McGill history professor Gil Troy - a passionate moderate, author of Why I Am A Zionist and a Shalom Hartman Research Fellow in Jerusalem...
Mon,Dec 9,2013 6 Tevet 5774
In his majestic, lyrical, and insightful new book, Like Dreamers: The Story of the Israeli Paratroopers who Reunited Jerusalem and Divided a Nation, my friend and Shalom Hartman Institute colleague, Yossi Klein Halevi, quotes one paratrooper, Yoel Bin-Nun who rejected Israel’s post-Yom Kippur War defeatism. “We recovered much faster than other countries would have in our place,” said Bin-Nun, one of those 55th Brigade’s superheroes who liberated Jerusalem in 1967 – then crossed the Suez Canal in 1973. “All of France collapsed before the Germans in three weeks. It took five years to liberate it. We revived in less than three weeks and won. We should declare a day of thanksgiving!”
Bin-Nun’s remarks counter all the gloomy fortieth anniversary assessments. True, this horrific war caused 2,688 Israeli and 19,000 Arab deaths. And, as Halevi writes, “in Israel, no trauma was ever really forgotten, only displaced by new trauma, so that the country’s emotional life resembled one of its archaeological sites, an accumulation of disrupted layers.” Nevertheless, his monumental book repudiates this simplistic scoreboard history. Understanding both 1967 and 1973 should push us beyond tallying up complex historical events as wins or losses.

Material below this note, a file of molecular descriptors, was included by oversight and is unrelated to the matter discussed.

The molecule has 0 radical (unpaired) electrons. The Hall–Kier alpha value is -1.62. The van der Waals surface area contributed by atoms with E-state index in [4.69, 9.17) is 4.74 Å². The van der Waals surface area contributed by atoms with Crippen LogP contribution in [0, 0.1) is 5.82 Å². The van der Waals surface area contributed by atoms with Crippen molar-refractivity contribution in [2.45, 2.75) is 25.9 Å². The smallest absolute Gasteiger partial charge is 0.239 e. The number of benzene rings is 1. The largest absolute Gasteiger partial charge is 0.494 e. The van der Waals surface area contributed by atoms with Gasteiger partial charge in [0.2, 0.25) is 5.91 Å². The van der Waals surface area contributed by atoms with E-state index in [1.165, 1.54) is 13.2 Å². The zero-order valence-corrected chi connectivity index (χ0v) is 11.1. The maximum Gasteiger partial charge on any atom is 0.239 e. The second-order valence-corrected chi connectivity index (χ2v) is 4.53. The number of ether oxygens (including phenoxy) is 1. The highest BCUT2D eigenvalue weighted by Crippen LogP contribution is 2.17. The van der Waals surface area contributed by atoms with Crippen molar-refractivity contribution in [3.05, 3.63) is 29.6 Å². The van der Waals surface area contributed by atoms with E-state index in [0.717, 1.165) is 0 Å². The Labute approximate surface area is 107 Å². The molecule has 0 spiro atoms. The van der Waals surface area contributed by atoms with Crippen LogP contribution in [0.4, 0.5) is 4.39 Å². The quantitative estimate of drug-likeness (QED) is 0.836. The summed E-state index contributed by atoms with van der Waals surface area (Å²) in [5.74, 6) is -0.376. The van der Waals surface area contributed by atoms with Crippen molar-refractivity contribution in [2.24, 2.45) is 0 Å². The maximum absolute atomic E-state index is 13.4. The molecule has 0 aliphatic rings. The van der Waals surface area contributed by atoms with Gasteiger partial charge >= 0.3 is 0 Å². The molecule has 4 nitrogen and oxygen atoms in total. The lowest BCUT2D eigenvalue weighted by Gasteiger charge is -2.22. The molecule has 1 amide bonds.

The Yom Kippur War marked the last combined Arab military assault trying to wipe out Israel – and triggered the peace process resulting in the 1979 Egyptian-Israeli peace treaty. The resulting stability helped Israel flourish. Meanwhile, the Six Day War miracle multiplied the numbers of Palestinian refugees and helped frame the conflict in Palestinian terms, with much of the world condemning Israel as Goliath.
Halevi’s book examines Israel internally, tracking how Gush Emunim and the settlement movement, led by visionary optimists like Bin-Nun, catapulted ahead after 1973, tapping into the utopian idealism that fueled the kibbutz movement. In vividly recounting the lives of seven of these paratroopers who split politically, with some settling the territories and others seeking to return them, the book brings alive “Israel’s competing utopian dreams—and how the Israel symbolized by the kibbutz became the Israel symbolized by the settlement.”